Mastering Story, Community & Influence:
How To Use Social Media to Become A Socialeader
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Why should you care about your digital presence, or how much online influence you have, or whether you know how to build social capital amongst relevant social media communities?
Simply, you will be social and economically disadvantaged if you don’t.
There was a time not so long ago when a CEO would dictate his correspondence to his secretary. The notion that he type it himself would have been laughed at. Today, the modern CEO is on his Blackberry all day. Tomorrow, business leaders will be the masters of their own social media empires.
This shift has already begun. Increasingly, business needs people who treat social media as a professional thought-leadership tool, both for their own careers and for the benefit of the company they work for. We want to do business with those who make social media feel less like mass marketing and more like customer service. We seek out those whose influence has grown through caring for their community.
There is fast becoming an alternate economy being built on top of social media. And those who ignore it, do so at their own peril.
A massive organisational shift is coming–to the way we work and the way we live. It’s everywhere. There is no escaping it. We must accept that everyone is a media company now. And, as the effects of online influence remap the world, we want to ensure a seat at the table for ourselves and for our families. Our best chance is to become a Socialeader and rise with the tide.
The divide between the social “haves” and “have nots” will be very real. Those who fail to chase this opportunity today are placing their future in jeopardy. We have seen the beginnings of a reputation economy take hold, with velvet ropes going up around goods and services reserved for only those with enough online influence.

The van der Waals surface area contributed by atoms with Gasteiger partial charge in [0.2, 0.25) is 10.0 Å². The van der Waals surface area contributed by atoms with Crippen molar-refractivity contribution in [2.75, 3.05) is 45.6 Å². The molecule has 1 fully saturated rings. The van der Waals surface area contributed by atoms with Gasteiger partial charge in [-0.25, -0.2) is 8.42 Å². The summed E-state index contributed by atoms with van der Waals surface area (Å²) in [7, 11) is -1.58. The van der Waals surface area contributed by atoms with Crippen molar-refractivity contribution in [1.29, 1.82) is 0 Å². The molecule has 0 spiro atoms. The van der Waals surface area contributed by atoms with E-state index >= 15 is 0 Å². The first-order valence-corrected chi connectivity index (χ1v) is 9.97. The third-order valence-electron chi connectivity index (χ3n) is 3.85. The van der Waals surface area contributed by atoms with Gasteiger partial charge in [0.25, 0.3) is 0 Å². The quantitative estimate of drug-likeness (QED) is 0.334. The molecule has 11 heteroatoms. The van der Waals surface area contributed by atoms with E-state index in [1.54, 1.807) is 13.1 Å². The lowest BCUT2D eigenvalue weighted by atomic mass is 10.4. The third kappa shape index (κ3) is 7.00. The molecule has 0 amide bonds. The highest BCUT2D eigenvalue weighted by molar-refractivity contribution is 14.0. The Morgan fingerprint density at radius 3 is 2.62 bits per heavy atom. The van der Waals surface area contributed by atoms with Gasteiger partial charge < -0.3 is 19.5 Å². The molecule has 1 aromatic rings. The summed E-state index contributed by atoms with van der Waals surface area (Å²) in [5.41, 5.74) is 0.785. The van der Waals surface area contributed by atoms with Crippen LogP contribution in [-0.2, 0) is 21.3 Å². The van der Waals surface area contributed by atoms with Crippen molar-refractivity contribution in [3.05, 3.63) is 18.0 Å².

That online influence doesn’t just happen. It can’t truly be bought–no matter how many digital agencies say they can sell it to you. Socialeaders must find their own stories. We must be clear in our hearts and in our minds of what we stand for. And we must step confidently onto the public stage and start meeting people.
The digital natives need proper online role models.
We need to set the example for the professional way to conduct ourselves through social media–it’s no different from the phone, which can also be misused at work or, by leaders, be used to close a big deal. At the time of writing this book, only 19 percent of Fortune 100 CEOs were on Facebook—only 13 were on LinkedIn.
Today’s leaders must do more to demonstrate to the next generation of leaders how relationship business is done online.
We need to look to building and leveraging long-term partnerships, instead of burning bridges with spammy promotions. We are at the beginnings of cultivating an online army that will be with us for the rest of our lives.
The rest of our lives. Say that out loud and let it sink in. We have decades of social media to come in our lives. Start connecting the dots between where you are today and where you want to be in just a few years. You are not going to get there solely offline, at least not for much longer.
Don’t leave your future to chance. Don’t be the boat without the rudder. Be pro-active in building your influence: manage your Dunbar Portfolio; connecting to the right people, not the most people; claim a larger mind share of the master narrative. Be confident in yourself–you can be a significant online player. This isn’t the mass media era where the lime light was reserved for the anointed few. Today, all the online influence you want is there for the taking.